- 3D printing has existed in concept since 1945 and in practice—however primitive—since 1971, proposing a faster and more efficient method of making things.
- Concurrent development of 3D-printing technology down to consumer use and up to enterprise use has realized the benefits of 3D printing in construction, architecture, design, manufacturing, and other industries.
- Continuing advancements in additive manufacturing technology and 3D-printable materials, especially new metal alloys, will contribute to further growth.
- In the future, look for new 3D-printing applications in the aerospace, electronics, medical, energy, and automotive industries.
What technology is 80 years old in theory, 40 years old in practice, and looks brand new? Believe it or not, it’s 3D printing.
Although the craze for desktop 3D printers began around 2010, when companies like MakerBot made investors and the media salivate, those in manufacturing know that the process—applying material onto a substrate to build up an object from a digital 3D design—goes back much further.
The first patent for a process called a Liquid Metal Recorder dates to the 1970s, but the idea is much older. In 1945, a prescient short story by Murray Leinster called “Things Pass By” describes the process of feeding “magnetronic plastics—the stuff they make houses and ships of nowadays—into this moving arm. It makes drawings in the air following drawings it scans with photo-cells. But plastic comes out of the end of the drawing arm and hardens as it comes.” What in Leinster’s day was science fiction soon became a reality.
Layers of Innovation: A 3D-Printing Timeline
1971–1999: The First 3D Printer Emerges
Inkjet technology was invented by the Teletype Corporation in the 1960s, a method of “pulling” a drop of material from a nozzle using electronics. It resulted in a device capable of printing up to 120 characters per second and ultimately paved the way for consumer desktop printing.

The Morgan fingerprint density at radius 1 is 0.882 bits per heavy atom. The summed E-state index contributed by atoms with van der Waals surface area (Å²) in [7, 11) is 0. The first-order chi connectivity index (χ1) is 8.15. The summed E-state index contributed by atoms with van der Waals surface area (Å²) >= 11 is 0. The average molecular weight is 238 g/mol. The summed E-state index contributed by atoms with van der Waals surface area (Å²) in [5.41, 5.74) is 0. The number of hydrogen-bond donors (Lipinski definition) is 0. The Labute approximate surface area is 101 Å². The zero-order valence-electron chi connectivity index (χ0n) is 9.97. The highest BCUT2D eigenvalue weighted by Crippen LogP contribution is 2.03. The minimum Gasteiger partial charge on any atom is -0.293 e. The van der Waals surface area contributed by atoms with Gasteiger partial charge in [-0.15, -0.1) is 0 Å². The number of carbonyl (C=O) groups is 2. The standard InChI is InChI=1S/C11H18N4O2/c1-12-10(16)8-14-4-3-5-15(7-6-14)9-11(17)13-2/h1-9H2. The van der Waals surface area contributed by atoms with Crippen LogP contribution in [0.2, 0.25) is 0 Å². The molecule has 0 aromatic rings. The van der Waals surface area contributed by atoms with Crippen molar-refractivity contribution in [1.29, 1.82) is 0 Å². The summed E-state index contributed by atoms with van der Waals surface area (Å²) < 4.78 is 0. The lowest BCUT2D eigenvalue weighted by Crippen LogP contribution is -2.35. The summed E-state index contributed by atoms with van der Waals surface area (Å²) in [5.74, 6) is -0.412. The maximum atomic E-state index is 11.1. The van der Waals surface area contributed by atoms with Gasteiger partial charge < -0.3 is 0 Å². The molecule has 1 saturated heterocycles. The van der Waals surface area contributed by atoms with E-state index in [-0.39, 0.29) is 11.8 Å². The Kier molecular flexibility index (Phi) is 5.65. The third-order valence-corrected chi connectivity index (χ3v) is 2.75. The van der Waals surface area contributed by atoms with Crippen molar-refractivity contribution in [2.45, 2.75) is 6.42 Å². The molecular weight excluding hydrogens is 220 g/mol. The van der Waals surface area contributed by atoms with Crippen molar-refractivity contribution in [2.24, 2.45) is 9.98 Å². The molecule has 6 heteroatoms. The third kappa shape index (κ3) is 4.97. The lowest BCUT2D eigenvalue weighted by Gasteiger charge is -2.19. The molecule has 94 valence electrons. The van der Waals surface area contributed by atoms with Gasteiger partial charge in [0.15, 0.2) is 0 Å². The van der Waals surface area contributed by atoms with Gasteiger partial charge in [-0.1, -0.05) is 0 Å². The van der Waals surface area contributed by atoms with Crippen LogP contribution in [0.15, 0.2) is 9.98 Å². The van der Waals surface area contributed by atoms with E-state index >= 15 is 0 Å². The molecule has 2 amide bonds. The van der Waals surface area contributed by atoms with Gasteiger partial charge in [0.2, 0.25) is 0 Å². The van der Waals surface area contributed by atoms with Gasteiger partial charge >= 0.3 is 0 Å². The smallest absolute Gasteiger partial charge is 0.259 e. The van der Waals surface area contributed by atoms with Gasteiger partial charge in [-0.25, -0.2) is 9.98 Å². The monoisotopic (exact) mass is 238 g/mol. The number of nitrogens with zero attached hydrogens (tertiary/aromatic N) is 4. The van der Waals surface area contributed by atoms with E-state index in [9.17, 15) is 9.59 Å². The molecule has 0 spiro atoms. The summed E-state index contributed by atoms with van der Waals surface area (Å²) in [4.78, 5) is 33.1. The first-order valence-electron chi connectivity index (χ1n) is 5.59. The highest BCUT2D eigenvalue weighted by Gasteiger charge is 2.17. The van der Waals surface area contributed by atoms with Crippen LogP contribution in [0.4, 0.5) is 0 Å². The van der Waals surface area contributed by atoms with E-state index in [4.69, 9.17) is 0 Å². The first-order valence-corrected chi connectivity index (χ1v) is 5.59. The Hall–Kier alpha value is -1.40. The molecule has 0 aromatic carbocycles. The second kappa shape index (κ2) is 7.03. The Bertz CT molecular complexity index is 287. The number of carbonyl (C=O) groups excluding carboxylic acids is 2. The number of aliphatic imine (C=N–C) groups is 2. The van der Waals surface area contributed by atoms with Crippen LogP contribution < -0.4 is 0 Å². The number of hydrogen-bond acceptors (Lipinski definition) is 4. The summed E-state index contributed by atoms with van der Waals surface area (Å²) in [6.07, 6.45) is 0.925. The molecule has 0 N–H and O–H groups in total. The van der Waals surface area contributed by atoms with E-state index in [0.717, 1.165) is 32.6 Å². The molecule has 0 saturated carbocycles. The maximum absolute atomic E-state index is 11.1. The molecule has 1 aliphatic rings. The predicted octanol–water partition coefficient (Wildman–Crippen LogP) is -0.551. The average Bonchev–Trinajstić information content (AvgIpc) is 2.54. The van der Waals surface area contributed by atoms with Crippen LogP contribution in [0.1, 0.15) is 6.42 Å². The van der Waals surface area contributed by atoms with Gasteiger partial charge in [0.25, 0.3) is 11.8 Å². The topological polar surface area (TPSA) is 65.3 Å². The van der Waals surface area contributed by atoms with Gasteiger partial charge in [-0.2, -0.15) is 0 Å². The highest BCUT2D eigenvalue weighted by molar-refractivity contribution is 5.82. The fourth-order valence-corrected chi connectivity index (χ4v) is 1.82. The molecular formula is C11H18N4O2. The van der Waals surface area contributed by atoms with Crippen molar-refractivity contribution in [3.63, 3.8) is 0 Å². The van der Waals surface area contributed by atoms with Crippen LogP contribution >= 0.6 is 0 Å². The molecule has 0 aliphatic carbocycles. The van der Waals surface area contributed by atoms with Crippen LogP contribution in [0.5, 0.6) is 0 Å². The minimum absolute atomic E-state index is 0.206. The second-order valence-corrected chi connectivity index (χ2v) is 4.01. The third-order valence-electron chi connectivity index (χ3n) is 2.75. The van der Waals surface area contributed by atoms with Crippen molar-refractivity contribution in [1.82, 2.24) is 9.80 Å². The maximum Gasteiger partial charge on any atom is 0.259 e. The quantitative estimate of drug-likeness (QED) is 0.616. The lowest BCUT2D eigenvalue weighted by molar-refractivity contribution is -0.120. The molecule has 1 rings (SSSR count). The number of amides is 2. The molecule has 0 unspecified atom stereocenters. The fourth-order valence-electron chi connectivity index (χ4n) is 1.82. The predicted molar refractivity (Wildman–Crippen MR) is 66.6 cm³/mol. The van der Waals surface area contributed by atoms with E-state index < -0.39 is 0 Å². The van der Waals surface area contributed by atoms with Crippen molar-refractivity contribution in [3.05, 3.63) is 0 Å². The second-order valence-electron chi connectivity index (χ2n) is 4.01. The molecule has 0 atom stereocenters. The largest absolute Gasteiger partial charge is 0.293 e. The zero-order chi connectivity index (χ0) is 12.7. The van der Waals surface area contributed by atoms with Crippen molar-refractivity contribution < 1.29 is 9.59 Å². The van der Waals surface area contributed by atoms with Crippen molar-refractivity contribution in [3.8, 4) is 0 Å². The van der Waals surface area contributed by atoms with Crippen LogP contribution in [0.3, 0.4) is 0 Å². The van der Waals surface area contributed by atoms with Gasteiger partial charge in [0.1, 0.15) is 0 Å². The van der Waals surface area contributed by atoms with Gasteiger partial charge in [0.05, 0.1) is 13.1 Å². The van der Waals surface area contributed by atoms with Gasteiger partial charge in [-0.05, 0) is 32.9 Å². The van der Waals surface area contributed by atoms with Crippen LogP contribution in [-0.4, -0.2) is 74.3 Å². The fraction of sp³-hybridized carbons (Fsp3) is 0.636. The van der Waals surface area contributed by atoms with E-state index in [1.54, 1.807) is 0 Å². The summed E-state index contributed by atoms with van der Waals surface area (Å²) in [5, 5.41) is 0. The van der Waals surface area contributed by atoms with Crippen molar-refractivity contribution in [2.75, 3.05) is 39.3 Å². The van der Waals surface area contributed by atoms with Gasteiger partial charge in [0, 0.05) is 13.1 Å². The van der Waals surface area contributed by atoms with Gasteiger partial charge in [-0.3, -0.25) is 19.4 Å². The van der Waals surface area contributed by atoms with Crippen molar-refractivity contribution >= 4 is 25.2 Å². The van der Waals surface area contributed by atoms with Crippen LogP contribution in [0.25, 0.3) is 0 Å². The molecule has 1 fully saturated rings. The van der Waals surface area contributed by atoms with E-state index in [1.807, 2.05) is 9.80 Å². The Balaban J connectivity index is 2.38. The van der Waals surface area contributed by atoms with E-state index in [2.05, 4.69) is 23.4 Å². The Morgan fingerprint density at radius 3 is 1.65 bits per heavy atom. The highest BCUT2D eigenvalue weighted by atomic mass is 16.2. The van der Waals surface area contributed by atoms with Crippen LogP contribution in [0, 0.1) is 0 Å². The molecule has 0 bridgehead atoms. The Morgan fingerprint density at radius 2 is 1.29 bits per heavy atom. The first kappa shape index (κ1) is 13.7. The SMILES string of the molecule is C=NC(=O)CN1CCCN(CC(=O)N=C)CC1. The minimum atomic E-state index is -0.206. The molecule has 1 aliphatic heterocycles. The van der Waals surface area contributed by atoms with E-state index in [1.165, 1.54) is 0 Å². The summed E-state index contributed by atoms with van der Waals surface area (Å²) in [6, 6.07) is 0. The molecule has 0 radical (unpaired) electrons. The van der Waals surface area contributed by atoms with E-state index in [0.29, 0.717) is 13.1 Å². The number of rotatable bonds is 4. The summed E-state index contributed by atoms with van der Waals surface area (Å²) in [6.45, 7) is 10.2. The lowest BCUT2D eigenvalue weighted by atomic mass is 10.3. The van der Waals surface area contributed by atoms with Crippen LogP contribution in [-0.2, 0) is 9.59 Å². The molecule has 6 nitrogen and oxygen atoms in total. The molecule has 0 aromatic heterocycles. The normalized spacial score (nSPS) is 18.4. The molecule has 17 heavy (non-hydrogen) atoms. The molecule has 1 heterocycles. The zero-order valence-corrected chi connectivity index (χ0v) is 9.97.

Teletype later experimented with melted wax as described in a 1971 patent belonging to Johannes F. Gottwald, whose idea was to output an object made of liquified metal that solidified into a shape predetermined by the inkjet’s movement upon each new layer. This device was the Liquid Metal Recorder, which is the basis of rapid prototyping and posited that “printing” could move beyond ink.
Material Extrusion Process
Those were the baby steps into a territory called the material extrusion process, where thermoplastic is fed into a heated nozzle and laid upon an object one “slice” at a time in sequence—the same technique used in consumer desktop 3D printers. It’s speedy and cheap, but the materials (essentially rubbery plastic) aren’t good for much beyond model R2-D2s and racing cars.
In 1980, Dr. Hideo Kodama, a lawyer working for a public research institute in the city of Nagoya, Japan, described two methods for Gottwald’s vision using thermoset polymer—a special plastic that hardens in response to light—instead of metal. His research was published in several papers and resulted in his own November 1981 patent, but a complete lack of interest meant the project went nowhere.
Regardless, the seed was sown. Electronics and defense manufacturer Raytheon filed a patent in 1982 to use powdered metal to add layers to an object. In 1984, entrepreneur Bill Masters filed a patent for a process called Computer Automated Manufacturing Process and System, which mentioned the term 3D printing for the first time. Another 1984 patent in France described additive manufacturing using stereolithography, but like Kodama’s work, it was disregarded as having no commercial appeal.
3D Systems Corporation’s SLA-1
After all these starts, inventor Chuck Hull was the first person to actually build a 3D printer. Based on his patent for curing photopolymers using radiation, particles, a chemical reaction, or lasers, his design sent the spatial data from a digital file to the extruder of a 3D printer to build up the object one layer at a time.
Hull’s company, 3D Systems Corporation, released the world’s first stereolithographic apparatus (SLA) machine, the SLA-1, in 1987. This machine made it possible to fabricate complex parts, layer by layer, in a fraction of the time it would normally take. Hull went on to file more than 60 patents around the technology, becoming the godfather of the rapid prototyping movement and inventing the STL file format that’s still in use today.
During this era, 3D printing was an emerging technology, and materials science wasn’t what it is today. If the product was made of popular polymers, they tended to warp as it set. At the time, the machines also cost hundreds of thousands of dollars, so 3D printing devices were installed only in heavy manufacturing plants—far out of the reach of consumers.
1999–2010: 3D Printing Shows Its Potential